Okay, real talk. We all know that sometimes we need to “manage up” to our managers. Whether it’s because they are in back-to-back meetings with no time to catch a breath, they have their hands in on multiple ventures, or perhaps they’re just a space-cadet (sometimes the most brilliant Executives are just that), it’s up to us to make sure that our Executive is as productive, efficient and effective as possible. (No pressure, right?)
Chances are, this is probably something that you’re already doing on a daily basis. However, the act of managing up is truly an art, and one that can always be perfected (I, myself, have made many a faux pas in this exact department). As an Executive Assistant, managing up is a huge part of the role and if you can manage up well, it’s only the better for your career.
So, you’re wondering, “What’s the secret sauce?”
1. Understand what “Managing Up” Means
No big surprise here. Managing up quite literally means managing your manager: in your case, your Executive. As in any situation in life, at work and in your role, you have agency. Managing up means using that agency to lead your Executive, rather than follow.
2. Build a Relationship on the Foundation of Trust
This obviously takes time. I’ve met Executives who give their full trust at a drop of a hat, and alternatively, I’ve met Executives where it takes blood, sweat and tears to gain their trust. If you’ve been supporting your Executive for a while, you probably know where they fall on this spectrum and where you stand in terms of your relationship. If you are supporting a new Executive, leverage the team around you to gather intel.
How do you gather said trust? Simply be being the exceptional EA that you are! (If you need a little refresher, go read our blog post on “The 10 Intangibles of an Exceptional Executive Assistant.”)
3. Understand Your Boss(es)’s Business Priorities
In order to manage up successfully, you need to have a pulse on your Executive’s business priorities so that you’re able to execute on them. I can only assume that your boss is pulled in a million different directions – and it’s up to you to help navigate where her/his time goes.
For example, maybe your Executive loves getting that 1:1 time in with their direct reports, but they’re losing 5+ hours a week in meetings with them, which means they aren’t getting enough facetime with their portfolio companies. YOU are in charge of their schedule, so YOU are in charge of their time. Assist in developing an agenda for the 1:1 check-ins so that there is structure to the conversation, and maybe stagger the 1:1s so that your Executive is meeting with each direct report every other week, cutting down on time spent in 1:1s and opening up more time to spend with their portfolio companies.
4. When You Identify a Problem, Come with a Solution
This is one of the most valuable lessons I’ve ever learned! Whenever you identify a problem, it is imperative that you approach your Executive with a solution.
Let’s say you walk up to your Executive and say, “Hey Lisa, I noticed that you’re spending over five hours a week in 1:1s with your direct reports, but you aren’t hitting your onsite goals for your portfolio companies.” Um…awkward. That’s not going to help anyone out.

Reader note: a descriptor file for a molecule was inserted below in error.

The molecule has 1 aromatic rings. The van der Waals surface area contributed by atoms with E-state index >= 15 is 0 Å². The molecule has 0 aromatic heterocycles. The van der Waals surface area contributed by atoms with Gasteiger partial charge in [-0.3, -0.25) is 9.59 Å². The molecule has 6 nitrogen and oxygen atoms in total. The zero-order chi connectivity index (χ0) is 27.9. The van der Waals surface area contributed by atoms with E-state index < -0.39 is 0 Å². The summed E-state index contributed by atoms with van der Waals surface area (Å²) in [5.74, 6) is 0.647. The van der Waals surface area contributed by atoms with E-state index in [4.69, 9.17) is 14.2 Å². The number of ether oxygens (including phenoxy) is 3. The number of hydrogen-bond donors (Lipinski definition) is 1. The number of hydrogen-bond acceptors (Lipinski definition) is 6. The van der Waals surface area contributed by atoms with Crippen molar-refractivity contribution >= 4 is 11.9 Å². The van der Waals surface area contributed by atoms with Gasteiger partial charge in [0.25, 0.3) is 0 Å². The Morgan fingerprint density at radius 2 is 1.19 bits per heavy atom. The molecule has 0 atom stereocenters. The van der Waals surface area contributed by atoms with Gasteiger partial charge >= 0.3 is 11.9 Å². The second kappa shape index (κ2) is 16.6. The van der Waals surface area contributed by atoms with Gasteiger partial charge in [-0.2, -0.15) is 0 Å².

Instead, try this: “Hi Lisa, earlier you mentioned you’d like to find more time to spend with your portfolio companies. I was looking at your calendar and noticed that you’re spending over five hours a week in 1:1s with your direct reports. I created a meeting agenda that you can try out to help streamline the conversation, and I think we should test-drive staggering the 1:1s so you only meet with each direct report every other week. This will open up a couple extra hours for you to focus on your portfolio companies.” Whew…much better!
5. Bring Concrete Evidence and Information to the Table
This one is short, sweet and straightforward. It’s important that you always bring concrete evidence and information to the conversation. Instead of telling your boss, “Lisa, you’re spending a lot of time in 1:1s each week,” say, “Lisa, I audited your calendar and found that you are spending over five hours each week in 1:1s with direct reports.” Chances are, Lisa probably didn’t even realize how much time she was spending with her direct reports! When you give hard evidence, it helps give perspective and ultimately gives you credibility.
6. Honor Your Instincts While Honoring Their Time
Part of managing up means making judgement calls. In an environment where you’re constantly on your toes and operating on all cylinders, I’m sure things are getting thrown at you and your Executive left and right. Honor your instincts: you know their business priorities, you know their schedule, you know their clients, you can make a judgement call. Honor their time – only escalate what needs to be escalated. This is a perfect recipe for success. Trust yourself!
7. Push Back and Don’t Back Down
Okay, I’m not saying that you should go all “Bruce Banner” or anything. I’m just saying that sometimes you will have to stand your ground. Sometimes (most of the time), you know what your Executive needs more than they know what they need. It’s okay to give pushback; it’s okay not to back down. In fact, most of the Executives we work with here at Maven look for an EA who has a strong backbone.
8. The Secret Sauce
Spoiler alert: it’s actually not a secret. In fact, it’s the first thing that I mentioned. A relationship built on trust is going to be your key to success, plain and simple. Now believe in yourself – you got this!